Jeff Pedowitz: I think that’s why you have to have at least a couple that you could fall back on just in case. And then I also have other standby questions for example I’ll, I like to ask a lot of my guests to reflect on their career go back to your early version of yourself coming out of college, what advice would you give them, some things, that’s why I have a couple of go to questions I can pull up [00:18:00] that I like, but, with riffing, I think the key to it is being in the conversation, how do How do you know when to joke with your friends or like how to pivot? And like I said, in a business that you do just cause it’s natural. So I, but I think if you’re not engaged, if you’re not really connecting with the guests and you’re thinking about what you want to ask next, you’re not actively, you’re not really actively listening, you’re partially listening, but then you’re really.

That’s right. Even though I just said it’s our obligation as the interviewer to make sure the interview is good. But it’s still not about us. It’s about the person that we’re interviewing, but if you’re constantly thinking about what you’re going to ask next, then you are making it about you versus the person because you’re too worried about what you’re going to say.

And then in that moment, you can’t riff. Where you can’t riff well because you’re not in it, and like sometimes you get called sometimes like from your wife or your friends, right? Are you listening to me? Are you like watching?

Casey Cheshire: That’s the

Jeff Pedowitz: just saying yes? ​[00:19:00] it’s that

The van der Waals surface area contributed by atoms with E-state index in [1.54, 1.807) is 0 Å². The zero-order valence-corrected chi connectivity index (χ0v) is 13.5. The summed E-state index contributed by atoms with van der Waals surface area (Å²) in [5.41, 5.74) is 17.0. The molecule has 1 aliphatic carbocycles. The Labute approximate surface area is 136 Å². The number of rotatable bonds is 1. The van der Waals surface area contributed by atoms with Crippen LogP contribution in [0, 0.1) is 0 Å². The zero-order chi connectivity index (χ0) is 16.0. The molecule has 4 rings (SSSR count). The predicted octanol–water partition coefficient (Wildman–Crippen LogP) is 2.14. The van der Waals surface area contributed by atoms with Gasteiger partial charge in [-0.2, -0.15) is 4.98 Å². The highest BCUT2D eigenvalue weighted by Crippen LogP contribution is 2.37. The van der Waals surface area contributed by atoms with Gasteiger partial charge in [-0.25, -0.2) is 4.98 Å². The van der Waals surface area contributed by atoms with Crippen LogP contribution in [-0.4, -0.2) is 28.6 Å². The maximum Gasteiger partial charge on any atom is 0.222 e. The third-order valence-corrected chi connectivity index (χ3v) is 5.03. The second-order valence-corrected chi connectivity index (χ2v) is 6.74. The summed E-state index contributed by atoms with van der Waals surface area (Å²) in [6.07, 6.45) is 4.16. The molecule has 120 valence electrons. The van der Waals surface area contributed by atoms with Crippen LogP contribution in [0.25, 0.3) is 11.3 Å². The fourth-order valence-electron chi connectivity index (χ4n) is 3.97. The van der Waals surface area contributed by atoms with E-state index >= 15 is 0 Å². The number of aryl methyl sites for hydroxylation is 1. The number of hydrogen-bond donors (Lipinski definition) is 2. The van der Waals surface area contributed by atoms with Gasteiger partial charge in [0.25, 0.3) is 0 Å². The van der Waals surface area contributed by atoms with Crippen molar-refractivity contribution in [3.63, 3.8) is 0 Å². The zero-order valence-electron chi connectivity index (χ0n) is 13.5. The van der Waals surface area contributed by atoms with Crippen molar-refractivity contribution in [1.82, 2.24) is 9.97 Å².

kind of thing.

Casey Cheshire: to me at home, by the way, ever.

Jeff Pedowitz: Yeah never, right? No, I always listen. Of course. Actually, this is really funny. Yeah, the other night I hadn’t made chocolate chip cookies in a while. And so I go to my wife and I’m like, Hey, I’m going to make chocolate chip cookies. And she’s Oh, that’s a great idea. Use the mixer that’s right next to the refrigerator.

I’m like, mixer? There’s a mixer next to her refrigerator? I’m thinking it was in the pantry. She’s yeah, it’s been there, remember I got it for Christmas and we made all the cakes and I’m like, it’s just you make breakfast there every single morning. It is right in front of you.

Literally. I’m like, no, seriously, really? Like, how long has that been there? I never noticed the mixer. She’s you’ve got to be kidding me. It’s literally right here is this thing is huge. And I’m like, I swear I never noticed the camera. So now it’s become a running joke. What else did I not notice?

Yes, it happens. I think you have to pay attention. I think it’s, I don’t think you can successfully riff if you’re not actually in it.

Casey Cheshire: Yeah, it makes you I’m the same [00:20:00] way with the fridge, right? Like, where is the mayo? I it’s like literally right in front of me and I just, I don’t see

Jeff Pedowitz: She’s it’s the second shelf on the left in the basket. Where? And she’s I said the second shelf, not the first shelf, not the third shelf, like the second.

Casey Cheshire: I still can’t find it for the life of me. Please help me find this thing. One of the things I love to do with I like to take notes. Do you take notes when you’re doing the show and you’re asking questions?

Jeff Pedowitz: when I am in sales calls, yes, all the time. I have ever know that. And I take notes prodigiously. When I’m doing interviews now,

Casey Cheshire: Okay. Why?

Jeff Pedowitz: because I know what the interview it’s in the moment. And if I even take a second to write something down, I’m worried I’m going to miss something and I’m not going to be emotionally available. I do it in sales calls because. I have to, to be able to follow up with my team, to think about the proposal, what I want to do next.

I, I have a very good memory, but with the sheer amount of calls I have, there’s no way I can remember every detail of every, call. With the interview, I’m really trying to be present. So now I do [00:21:00] have Open, but it’s with my pre interview notes or whatever I wanted to say.

So I got my bio, the CMO, I’ll have a couple of things that they, he or she said they wanted to cover. And then I’ll have my couple of questions just so sometimes when it gets done, I can reference it really quickly, but I’m not taking notes.